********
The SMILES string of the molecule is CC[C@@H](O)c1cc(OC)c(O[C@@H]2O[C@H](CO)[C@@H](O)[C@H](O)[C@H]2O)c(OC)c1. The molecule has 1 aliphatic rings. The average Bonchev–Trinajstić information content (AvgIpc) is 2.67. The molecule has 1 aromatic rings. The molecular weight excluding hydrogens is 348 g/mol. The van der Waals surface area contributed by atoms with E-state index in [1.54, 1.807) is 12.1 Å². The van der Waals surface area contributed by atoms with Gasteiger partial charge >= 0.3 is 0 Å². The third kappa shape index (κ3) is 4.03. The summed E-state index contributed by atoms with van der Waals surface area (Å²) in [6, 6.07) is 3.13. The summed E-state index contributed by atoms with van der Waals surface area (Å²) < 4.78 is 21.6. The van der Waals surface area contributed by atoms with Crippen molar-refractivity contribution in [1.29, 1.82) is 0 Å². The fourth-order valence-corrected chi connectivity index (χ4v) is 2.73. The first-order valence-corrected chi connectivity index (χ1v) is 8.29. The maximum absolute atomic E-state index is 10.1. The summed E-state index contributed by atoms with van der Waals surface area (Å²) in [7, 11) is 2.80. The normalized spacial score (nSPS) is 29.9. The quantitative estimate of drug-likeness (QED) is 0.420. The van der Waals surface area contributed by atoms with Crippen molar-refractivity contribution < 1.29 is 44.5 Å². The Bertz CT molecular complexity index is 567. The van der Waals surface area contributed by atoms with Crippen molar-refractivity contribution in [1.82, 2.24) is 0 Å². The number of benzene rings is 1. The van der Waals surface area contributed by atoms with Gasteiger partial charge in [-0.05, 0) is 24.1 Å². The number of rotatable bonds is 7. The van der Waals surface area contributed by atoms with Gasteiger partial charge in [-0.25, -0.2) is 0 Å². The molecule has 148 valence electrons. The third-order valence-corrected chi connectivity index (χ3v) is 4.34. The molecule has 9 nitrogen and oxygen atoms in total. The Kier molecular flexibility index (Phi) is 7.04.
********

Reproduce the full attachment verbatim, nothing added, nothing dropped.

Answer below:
The SMILES string of the molecule is CC[C@@H](O)c1cc(OC)c(O[C@@H]2O[C@H](CO)[C@@H](O)[C@H](O)[C@H]2O)c(OC)c1. The molecule has 1 aliphatic rings. The average Bonchev–Trinajstić information content (AvgIpc) is 2.67. The molecule has 1 aromatic rings. The molecular weight excluding hydrogens is 348 g/mol. The van der Waals surface area contributed by atoms with E-state index in [1.54, 1.807) is 12.1 Å². The van der Waals surface area contributed by atoms with Gasteiger partial charge >= 0.3 is 0 Å². The third kappa shape index (κ3) is 4.03. The summed E-state index contributed by atoms with van der Waals surface area (Å²) in [6, 6.07) is 3.13. The summed E-state index contributed by atoms with van der Waals surface area (Å²) < 4.78 is 21.6. The van der Waals surface area contributed by atoms with Crippen molar-refractivity contribution in [1.29, 1.82) is 0 Å². The fourth-order valence-corrected chi connectivity index (χ4v) is 2.73. The first-order valence-corrected chi connectivity index (χ1v) is 8.29. The maximum absolute atomic E-state index is 10.1. The summed E-state index contributed by atoms with van der Waals surface area (Å²) in [7, 11) is 2.80. The normalized spacial score (nSPS) is 29.9. The quantitative estimate of drug-likeness (QED) is 0.420. The van der Waals surface area contributed by atoms with Crippen molar-refractivity contribution < 1.29 is 44.5 Å². The Bertz CT molecular complexity index is 567. The van der Waals surface area contributed by atoms with Crippen molar-refractivity contribution in [1.82, 2.24) is 0 Å². The number of benzene rings is 1. The van der Waals surface area contributed by atoms with Gasteiger partial charge in [-0.05, 0) is 24.1 Å². The number of rotatable bonds is 7. The van der Waals surface area contributed by atoms with Gasteiger partial charge in [-0.25, -0.2) is 0 Å². The molecule has 148 valence electrons. The third-order valence-corrected chi connectivity index (χ3v) is 4.34. The molecule has 9 nitrogen and oxygen atoms in total. The Kier molecular flexibility index (Phi) is 7.04.